This is a guest post by Robert, who lives in Calgary and
works as a financial advisor retired at 34. He is married, has three kids. Robert and his wife then plan to return to school and become teachers, eventually living and working overseas.
For the first time, I went on a cruise with my family. My parents-in-law, who are veterans of the cruise, planned the trip and paid for our children, which made the whole project far easier. It was a beautiful vacation, with perfect weather, great activities, fabulous sights and tonnes of good food. The cruise line takes this expectation of perfection to levels I didn’t expect.
One afternoon, while the kids were in kids’ club and my wife was reading a book, I watched a movie. (Johnny English Reborn, for anyone who is curious. It was fun.) Toward the end of the movie, the captain made an announcement that caught me by surprise. “This is your captain. We’ve been tracking a small rain shower and trying to avoid it. Unfortunately, we’re unable to bypass it, so we may experience light showers. They won’t last long, but we suggest you take shelter.”
Luckily, I was already in a shaded, covered place, and the captain was right. After about five minutes, the showers were past. I promise, I have a point other than the fact that the weather in Carribean is idyllic. Last week, I wrote about being optimistic by choice. A reader commented that it’s only really possible to make that choice as long as risks are hedged. That is to say, we know that things still can, and will, go wrong, it’s just that we’re prepared and able to deal with it.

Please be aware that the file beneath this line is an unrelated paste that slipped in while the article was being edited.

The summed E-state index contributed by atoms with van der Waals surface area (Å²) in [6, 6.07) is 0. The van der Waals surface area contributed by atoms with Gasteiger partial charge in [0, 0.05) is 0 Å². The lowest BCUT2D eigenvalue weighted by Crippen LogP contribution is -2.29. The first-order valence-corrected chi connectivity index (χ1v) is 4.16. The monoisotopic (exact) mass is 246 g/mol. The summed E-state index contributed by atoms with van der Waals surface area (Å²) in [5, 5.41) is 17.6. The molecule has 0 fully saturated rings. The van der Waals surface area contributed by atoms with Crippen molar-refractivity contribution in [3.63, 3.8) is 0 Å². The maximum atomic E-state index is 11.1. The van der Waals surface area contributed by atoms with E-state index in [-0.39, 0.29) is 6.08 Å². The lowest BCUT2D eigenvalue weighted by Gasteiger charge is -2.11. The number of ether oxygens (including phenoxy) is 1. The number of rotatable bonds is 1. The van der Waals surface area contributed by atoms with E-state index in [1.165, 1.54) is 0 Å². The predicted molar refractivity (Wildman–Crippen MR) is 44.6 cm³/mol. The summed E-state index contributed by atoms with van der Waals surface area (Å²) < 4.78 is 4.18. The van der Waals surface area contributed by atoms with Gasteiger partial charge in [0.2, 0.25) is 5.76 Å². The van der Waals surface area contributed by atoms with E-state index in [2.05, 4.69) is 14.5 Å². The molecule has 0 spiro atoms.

In my investing, I know that markets will go down. It would be perfect for me, once I’m invested, if markets only went up. But when markets go up and down, I am prepared. I know the companies I own, and I check to see if the business outlook for the company has changed. If not, I continue to own the company, waiting out the rough patch. Sometimes, movement in the market creates opportunities. Sometimes, one stock will drop while another rises. I can sell high and buy low on the same day, if I jump at the chance. Although I usually take shelter from the “light showers” in the market, I can sometimes profit from them.
In my financial plan, I know that things won’t go according to plan. A quote I like says that there’s value in planning, although the plan almost never works out. Now I have a greater appreciation for the retired people that I used to advise, with no real opportunity to increase my capital or increase my spending like a working person could. But I feel like I have the perfect “shelter.” Should I need to, I can return to work. Of course, it may not be easy. I’ll have to give up my flexible schedule and I’ll have to explain the gap in my resume. But at the same time, I shouldn’t need to find a lot of hours or a high income, just enough to supplement my investment income through a rough period.
What expected problems are you prepared to deal with? How will you deal with them?